This job involved excavation for a 1000gallon propane tank. I did the excavating and backfilling for a long-time plumbing contractor I’ve worked with many times in the past.
In case you’re wondering, the sand pile in the foreground is to provide a soft “bed” for the tank and the fill dirt near my mini-excavator is, of course, for backfilling and grading the trench and location of the tank.
This project took place over two days; day one was the excavation and installation of the tank, including all the plumbing hook-ups to the tank and to the house. Day two was the code inspector’s arrival and inspection of the work performed , followed by me backfilling and grading the project.
This was a recently completed large grading and seeding preparation project I handled for a customer. The customer decided to use the opportunity of backfilling the foundation for a home addition to also do extensive re-grading around the property. This was a wise decision as some of the existing slopings of the property made lawn mowing and property maintenance difficult and even hazardous. The germination blankets, shown in the last picture, do double-duty as an extrememly effective erosion control system.
This regrading project had an unusual twist: My customer needed a complete makeover for their back yard. The existing dirt and fill, (which was doing a poor job of growing grass) were removed from the site in order to level the area.
The top-left picture shows the job at it’s beginning. A pool to the left of the fence had been filled in by a previous owner. Fill dirt was humped in the middle and was never leveled properly. The previous owner also left the concrete walkway around the pool in place. Rather odd! Then a fence was built around it, (actually 2 styled fences, chain link, and wood). So all in all the backyard was a sad sight indeed.
I removed and hauled away the concrete around the humped mound of the old pool. Then I took the fence down and hauled it out. Finally, I regraded the entire back yard using the excess dirt on-site and finished off the project by hauling in and top-dressing the lawn with some of my excellent quality topsoil.
This job truly was a night to day transformation for my customer!
This was a complicated residential excavation project. What would usually an easy excavation for a sewer line replacement was complicated by the fact that the sewer line, waterline, and gas lines, were all in the same trench. Usually, the gas line is on one side of the house and the water lines are on the other for code and safety reasons.
I had to excavate very carefully so as not to damage the gas line in particular and cause a disaster! When the excavation was complete, the sewer line, (which was below the gas and water lines was replaced with the new PVC pipe shown below.
The trench walls had to also be supported by the steel support structure shown above. The final part of the project, which I’m prepping, for now, is for the plumber to hook the sewer line up. This was a day where attention to detail and safety issues was absolutely necessary.
This grading project took place at an existing home in a beautiful wooded setting. My task was to do some final clearing that the owner had mostly completed himself and then do finish grading in preparation for seeding.
Working right up to the home’s foundation, you can see the finish grade in the picture above, (to the left of the side of the house). This area had been York raked and then hand graded to a “perfect finish” grade.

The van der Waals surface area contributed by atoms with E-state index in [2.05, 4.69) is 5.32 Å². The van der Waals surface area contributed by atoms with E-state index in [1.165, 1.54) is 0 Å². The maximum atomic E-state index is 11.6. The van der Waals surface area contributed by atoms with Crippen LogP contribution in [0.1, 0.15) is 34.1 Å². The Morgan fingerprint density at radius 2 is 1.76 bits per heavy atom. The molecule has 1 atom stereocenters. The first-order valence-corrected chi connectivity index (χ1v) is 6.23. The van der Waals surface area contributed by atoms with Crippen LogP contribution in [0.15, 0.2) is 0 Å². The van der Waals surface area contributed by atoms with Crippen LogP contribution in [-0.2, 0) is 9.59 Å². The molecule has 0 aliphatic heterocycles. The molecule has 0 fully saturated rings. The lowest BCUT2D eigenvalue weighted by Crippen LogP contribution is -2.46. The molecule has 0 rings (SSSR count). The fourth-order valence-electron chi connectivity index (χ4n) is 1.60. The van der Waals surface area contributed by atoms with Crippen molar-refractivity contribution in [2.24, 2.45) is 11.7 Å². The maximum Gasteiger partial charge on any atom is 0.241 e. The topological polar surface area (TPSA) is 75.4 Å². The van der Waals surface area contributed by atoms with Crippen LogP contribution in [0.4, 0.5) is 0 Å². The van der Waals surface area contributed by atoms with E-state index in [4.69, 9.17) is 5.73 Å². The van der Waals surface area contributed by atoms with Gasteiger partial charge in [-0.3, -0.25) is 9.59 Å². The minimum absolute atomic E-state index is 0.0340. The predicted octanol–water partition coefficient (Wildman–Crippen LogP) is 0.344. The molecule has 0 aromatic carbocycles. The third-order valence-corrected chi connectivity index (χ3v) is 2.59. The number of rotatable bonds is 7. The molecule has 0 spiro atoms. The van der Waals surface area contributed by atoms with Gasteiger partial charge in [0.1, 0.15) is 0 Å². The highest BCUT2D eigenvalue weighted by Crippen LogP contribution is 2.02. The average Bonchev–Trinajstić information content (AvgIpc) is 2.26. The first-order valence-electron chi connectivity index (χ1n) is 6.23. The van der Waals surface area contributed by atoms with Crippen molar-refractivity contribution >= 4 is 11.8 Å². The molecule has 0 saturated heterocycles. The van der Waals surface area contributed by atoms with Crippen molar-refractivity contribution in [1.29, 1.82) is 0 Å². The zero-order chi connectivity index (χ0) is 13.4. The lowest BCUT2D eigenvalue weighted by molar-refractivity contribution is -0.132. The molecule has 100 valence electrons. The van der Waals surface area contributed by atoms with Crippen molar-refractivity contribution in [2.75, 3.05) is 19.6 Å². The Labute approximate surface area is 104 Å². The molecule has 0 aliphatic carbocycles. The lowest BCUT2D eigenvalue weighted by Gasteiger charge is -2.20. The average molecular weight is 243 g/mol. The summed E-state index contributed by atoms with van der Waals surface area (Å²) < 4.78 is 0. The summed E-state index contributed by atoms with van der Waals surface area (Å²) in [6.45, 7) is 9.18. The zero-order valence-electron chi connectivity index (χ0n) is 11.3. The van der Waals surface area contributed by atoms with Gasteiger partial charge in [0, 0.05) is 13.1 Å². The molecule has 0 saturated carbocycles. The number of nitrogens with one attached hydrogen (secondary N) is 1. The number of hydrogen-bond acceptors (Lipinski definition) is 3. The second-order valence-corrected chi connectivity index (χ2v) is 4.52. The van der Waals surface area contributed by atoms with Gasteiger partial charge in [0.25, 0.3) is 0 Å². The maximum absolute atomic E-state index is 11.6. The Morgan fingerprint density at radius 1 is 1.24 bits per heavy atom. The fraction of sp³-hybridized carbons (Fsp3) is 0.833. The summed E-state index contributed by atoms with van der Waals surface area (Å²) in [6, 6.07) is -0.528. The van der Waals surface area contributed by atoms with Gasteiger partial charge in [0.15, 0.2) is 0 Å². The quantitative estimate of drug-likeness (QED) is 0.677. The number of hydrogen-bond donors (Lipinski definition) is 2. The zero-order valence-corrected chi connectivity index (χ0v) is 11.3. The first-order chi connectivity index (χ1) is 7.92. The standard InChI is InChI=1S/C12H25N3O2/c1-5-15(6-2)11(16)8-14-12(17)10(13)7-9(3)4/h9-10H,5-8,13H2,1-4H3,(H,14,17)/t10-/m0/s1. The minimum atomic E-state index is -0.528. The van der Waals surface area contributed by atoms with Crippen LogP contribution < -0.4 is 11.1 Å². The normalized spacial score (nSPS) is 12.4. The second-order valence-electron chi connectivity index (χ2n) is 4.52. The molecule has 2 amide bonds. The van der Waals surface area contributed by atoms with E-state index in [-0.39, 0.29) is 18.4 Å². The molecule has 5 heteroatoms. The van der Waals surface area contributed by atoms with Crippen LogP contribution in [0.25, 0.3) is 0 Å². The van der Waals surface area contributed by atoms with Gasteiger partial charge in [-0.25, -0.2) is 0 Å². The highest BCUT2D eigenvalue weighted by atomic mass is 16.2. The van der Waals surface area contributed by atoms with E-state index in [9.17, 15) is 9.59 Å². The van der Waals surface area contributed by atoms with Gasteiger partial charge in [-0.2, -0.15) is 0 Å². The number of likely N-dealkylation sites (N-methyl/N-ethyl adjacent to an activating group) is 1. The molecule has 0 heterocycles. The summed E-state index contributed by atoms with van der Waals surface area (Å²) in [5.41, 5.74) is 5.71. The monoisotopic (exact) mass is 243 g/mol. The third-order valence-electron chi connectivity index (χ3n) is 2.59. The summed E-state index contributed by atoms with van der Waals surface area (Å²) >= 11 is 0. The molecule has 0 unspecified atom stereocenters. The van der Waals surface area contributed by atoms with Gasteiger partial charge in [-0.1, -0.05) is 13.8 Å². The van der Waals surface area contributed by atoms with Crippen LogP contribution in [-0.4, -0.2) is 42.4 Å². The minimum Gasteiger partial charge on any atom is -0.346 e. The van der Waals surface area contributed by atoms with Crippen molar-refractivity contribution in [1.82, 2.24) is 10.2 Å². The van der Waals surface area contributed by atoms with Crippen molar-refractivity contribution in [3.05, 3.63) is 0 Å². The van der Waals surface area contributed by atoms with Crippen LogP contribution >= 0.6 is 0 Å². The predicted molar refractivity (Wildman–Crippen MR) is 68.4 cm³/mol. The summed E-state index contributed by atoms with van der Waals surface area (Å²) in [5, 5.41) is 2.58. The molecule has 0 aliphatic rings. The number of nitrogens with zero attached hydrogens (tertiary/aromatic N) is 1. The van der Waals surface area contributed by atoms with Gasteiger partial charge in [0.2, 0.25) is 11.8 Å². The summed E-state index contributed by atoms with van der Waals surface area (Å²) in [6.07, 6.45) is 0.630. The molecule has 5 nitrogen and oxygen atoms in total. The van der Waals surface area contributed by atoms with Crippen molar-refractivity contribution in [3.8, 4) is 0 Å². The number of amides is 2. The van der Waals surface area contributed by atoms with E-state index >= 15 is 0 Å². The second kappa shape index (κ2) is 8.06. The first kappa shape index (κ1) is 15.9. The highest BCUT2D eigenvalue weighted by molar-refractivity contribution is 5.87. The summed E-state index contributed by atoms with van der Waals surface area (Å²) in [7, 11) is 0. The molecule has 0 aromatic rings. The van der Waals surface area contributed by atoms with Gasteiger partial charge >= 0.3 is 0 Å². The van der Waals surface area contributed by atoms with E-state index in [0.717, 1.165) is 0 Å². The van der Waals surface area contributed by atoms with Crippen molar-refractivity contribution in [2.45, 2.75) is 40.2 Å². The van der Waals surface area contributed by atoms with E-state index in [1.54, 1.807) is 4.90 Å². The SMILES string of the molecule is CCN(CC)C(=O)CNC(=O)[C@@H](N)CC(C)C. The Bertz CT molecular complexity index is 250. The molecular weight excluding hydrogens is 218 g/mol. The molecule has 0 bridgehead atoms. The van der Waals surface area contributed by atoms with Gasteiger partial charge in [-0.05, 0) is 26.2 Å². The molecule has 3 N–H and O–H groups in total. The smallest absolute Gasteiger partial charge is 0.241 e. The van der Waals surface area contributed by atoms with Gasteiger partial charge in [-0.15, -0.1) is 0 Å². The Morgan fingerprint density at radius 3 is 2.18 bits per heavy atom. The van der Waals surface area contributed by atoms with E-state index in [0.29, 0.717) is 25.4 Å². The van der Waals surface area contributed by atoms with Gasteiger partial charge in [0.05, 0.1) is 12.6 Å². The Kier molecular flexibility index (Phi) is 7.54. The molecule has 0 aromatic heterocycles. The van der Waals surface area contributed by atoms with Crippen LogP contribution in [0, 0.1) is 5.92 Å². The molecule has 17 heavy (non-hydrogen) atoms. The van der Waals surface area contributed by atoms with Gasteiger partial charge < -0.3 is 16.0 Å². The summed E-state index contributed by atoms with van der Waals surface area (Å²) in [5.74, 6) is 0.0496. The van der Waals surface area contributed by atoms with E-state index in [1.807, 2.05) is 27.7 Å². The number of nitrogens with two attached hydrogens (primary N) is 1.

My bulldozer did the rough grading throughout this project. Then my tractor, outfitted with a York Rake, performs the finish grading on the large areas of the lawn. I made small grading changes throughout this project by shifting soil from one area to another. Lots of rocks were also removed during the grading work. Here is the rough grade for what will be a new pole barn the owner will construct in the coming year.
Here is a recent project that consisted of digging a very long trench from a wellhead to a new home. The wellhead is the white-capped off pipe in the above picture. My mini -excavator outfitted with a backhoe for the trenching work, and a dozer blade for backfilling and smoothing the filled-in trench, made swift work of the project. The rolled-up black piping shown above is about to be unrolled back towards the house for hooking up to the main water shut off valve in the basement.
This has probably been the longest trench excavation my company has ever undertaken. Pleasant work in beautiful surroundings.
And here’s a view of the rough-graded trench, waterline installed, and jobsite ready for finish grading and seeding.
My customer had an old falling down shed in their rear yard. I was hired to take it down safely, haul away the debris and grade the area in preparation for grass seed.
Here’s a view of my mini-excavator, accessorized with backhoe and a grading blade. The backhoe allowed me to knock/push the shed over. The grading blade smooths the area and levels it to a nearly finished final grade. I loaded the debris with my bobcat machine seen below in the foreground. This is the perfect tool for small projects such as this.
And here’s the final grade ready for a small bit of hand grading for the perfect job.
Having the right equipment to do small jobs such as this really benefits my customers; there’s less of a mess to be made and the equipment is versatile enough to do the job efficiently. Another eyesore removed by Esposito Company!
I keep a supply of high quality topsoil on site at our business location in Glen Arm, Maryland.
It’s the perfect addition to finishing a grading job or demolition project where the customer wants new grass seed sown. I find that keeping a supply on-hand saves time and expense for my customer projects.